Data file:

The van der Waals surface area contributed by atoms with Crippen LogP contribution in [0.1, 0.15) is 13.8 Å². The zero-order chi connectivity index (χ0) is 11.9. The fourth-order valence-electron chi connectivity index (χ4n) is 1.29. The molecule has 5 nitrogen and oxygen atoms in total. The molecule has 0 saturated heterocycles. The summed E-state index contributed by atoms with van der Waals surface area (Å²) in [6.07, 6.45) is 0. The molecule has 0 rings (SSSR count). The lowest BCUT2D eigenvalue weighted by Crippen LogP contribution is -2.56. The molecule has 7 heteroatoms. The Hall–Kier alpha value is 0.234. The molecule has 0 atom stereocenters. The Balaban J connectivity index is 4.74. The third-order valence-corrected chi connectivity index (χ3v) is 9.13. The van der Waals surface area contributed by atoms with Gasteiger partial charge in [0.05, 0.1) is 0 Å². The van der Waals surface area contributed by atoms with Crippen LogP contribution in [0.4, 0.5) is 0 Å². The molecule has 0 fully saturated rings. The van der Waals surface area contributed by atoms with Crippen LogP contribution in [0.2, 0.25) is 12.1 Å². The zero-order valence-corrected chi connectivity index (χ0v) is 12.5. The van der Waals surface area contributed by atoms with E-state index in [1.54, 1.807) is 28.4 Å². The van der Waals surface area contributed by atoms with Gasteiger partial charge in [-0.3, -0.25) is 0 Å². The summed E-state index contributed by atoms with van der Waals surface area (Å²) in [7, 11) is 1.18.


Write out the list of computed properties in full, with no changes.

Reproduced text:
The van der Waals surface area contributed by atoms with Crippen LogP contribution in [0.1, 0.15) is 13.8 Å². The zero-order chi connectivity index (χ0) is 11.9. The fourth-order valence-electron chi connectivity index (χ4n) is 1.29. The molecule has 5 nitrogen and oxygen atoms in total. The molecule has 0 saturated heterocycles. The summed E-state index contributed by atoms with van der Waals surface area (Å²) in [6.07, 6.45) is 0. The molecule has 0 rings (SSSR count). The lowest BCUT2D eigenvalue weighted by Crippen LogP contribution is -2.56. The molecule has 7 heteroatoms. The Hall–Kier alpha value is 0.234. The molecule has 0 atom stereocenters. The Balaban J connectivity index is 4.74. The third-order valence-corrected chi connectivity index (χ3v) is 9.13. The van der Waals surface area contributed by atoms with Gasteiger partial charge in [0.05, 0.1) is 0 Å². The van der Waals surface area contributed by atoms with Crippen LogP contribution in [0.4, 0.5) is 0 Å². The molecule has 0 fully saturated rings. The van der Waals surface area contributed by atoms with Crippen LogP contribution in [0.2, 0.25) is 12.1 Å². The zero-order valence-corrected chi connectivity index (χ0v) is 12.5. The van der Waals surface area contributed by atoms with E-state index in [1.54, 1.807) is 28.4 Å². The van der Waals surface area contributed by atoms with Gasteiger partial charge in [-0.3, -0.25) is 0 Å². The summed E-state index contributed by atoms with van der Waals surface area (Å²) in [7, 11) is 1.18.